The government has set strict controls to stop a run on the banks. Customers will not be able to withdraw more than €300 a day, there is a blanket ban on cashing cheques, and transfers on debit and credit cards have been limited to €5,000 a month. Tourists beware: in order to stop Cypriots fleeing the country with their life savings, no more than €1,000 can be taken out of the country.
Even businesses have been set a daily transaction limit of €5,000 a day – any more than that, and the business owner will have to present their commercial case in front of a new committee and ask for a special dispensation. The stock exchange will remain closed till after Easter. Such capital controls have not been seen in the eurozone since the birth of the single currency.
Armed police and hired hands from the security firm G4S stand guard outside the banks to prevent a scrum. John Arghyrou, head of G4S Cyprus, says: ‘We advise our guards to be understanding.’ But so far, those queuing have been 'calm and dignified,' says C4 economics editor Faisal Islam. The new capital control rules are being handed out to the waiting public on scraps of paper by police officers.
These restrictions on the movement of capital contravene the basic principles of the single currency but the European Commission has responded to complaints about the 1930s-style German bank seizures with a statement saying that the ‘stability of financial markets and the banking system in Cyprus constitutes a matter of overriding public interest’.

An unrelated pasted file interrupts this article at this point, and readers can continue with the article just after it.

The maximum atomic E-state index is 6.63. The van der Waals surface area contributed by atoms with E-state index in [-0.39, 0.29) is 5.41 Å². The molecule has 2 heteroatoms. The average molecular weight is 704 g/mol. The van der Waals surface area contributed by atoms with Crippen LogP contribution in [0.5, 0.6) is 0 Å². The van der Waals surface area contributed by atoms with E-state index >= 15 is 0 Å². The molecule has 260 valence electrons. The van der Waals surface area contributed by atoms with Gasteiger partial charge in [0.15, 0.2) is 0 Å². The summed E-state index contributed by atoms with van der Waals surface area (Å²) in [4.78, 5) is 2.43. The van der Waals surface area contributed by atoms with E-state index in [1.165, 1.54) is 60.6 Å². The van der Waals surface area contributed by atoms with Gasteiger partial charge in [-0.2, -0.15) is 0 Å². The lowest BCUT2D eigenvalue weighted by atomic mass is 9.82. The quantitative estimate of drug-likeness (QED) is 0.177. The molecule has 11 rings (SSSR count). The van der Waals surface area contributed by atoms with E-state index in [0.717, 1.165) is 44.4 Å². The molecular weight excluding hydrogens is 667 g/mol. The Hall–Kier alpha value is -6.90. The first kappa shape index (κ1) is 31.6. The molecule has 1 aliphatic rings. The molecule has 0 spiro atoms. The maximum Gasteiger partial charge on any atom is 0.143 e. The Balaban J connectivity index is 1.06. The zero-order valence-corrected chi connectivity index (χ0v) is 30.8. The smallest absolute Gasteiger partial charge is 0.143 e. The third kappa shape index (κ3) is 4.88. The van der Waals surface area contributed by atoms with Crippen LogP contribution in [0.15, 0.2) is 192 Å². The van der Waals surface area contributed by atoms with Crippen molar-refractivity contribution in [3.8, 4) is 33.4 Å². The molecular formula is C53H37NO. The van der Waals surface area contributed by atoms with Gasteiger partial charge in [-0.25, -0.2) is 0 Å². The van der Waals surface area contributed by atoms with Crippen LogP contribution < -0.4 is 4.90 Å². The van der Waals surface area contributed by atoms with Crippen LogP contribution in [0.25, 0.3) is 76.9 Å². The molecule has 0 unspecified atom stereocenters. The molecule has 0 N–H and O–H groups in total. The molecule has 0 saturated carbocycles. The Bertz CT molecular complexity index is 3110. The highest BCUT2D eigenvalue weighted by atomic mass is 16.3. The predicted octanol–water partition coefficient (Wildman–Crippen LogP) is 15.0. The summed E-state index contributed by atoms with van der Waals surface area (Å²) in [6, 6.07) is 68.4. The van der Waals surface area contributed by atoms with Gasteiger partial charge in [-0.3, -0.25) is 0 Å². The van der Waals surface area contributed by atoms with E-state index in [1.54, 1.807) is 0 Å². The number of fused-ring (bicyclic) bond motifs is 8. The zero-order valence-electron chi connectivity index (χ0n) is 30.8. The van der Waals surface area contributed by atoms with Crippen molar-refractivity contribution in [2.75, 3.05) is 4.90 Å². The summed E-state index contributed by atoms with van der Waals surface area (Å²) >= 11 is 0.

Indeed, Cyprus will face a whole lot more pain if it fails to raise the requisite €5.8bn that will qualify it for the €10bn bailout from the European Union, European Central Bank and the International Monetary Fund. The ‘troika’ has risen as the central power in the eurozone once more.
Each day, money will be slowly leached from savers’ accounts until the minimum amount has been raised. The Central Bank of Cyprus and the government of Cyprus will review the coffers each day, and begin ‘lifting the measures as soon as circumstances allow,’ says a statement from the ministry of finance. The government says that the process could be a matter of weeks but savers are sceptical.
Protesters gathered outside the presidential palace in central Nicosia yesterday bearing placards that read: ‘I'll pay nothing; I owe nothing.’ Many British residents, who moved to Cyprus to retire, have appealed to the British embassy to stop their savings being seized. One Cypriot entrepreneur has told the BBC, ‘No-one really trusts politicians. So why should we believe them that these controls are going to last only a few weeks and we're going to get shares and get the money back.’
And this is the sad truth of Cyprus’ plight: there is no guarantee, even with the bailout money, that Cyprus’ banking system can recover from this economic disaster. Spain and Italy will be watching the developments over the coming weeks very closely indeed.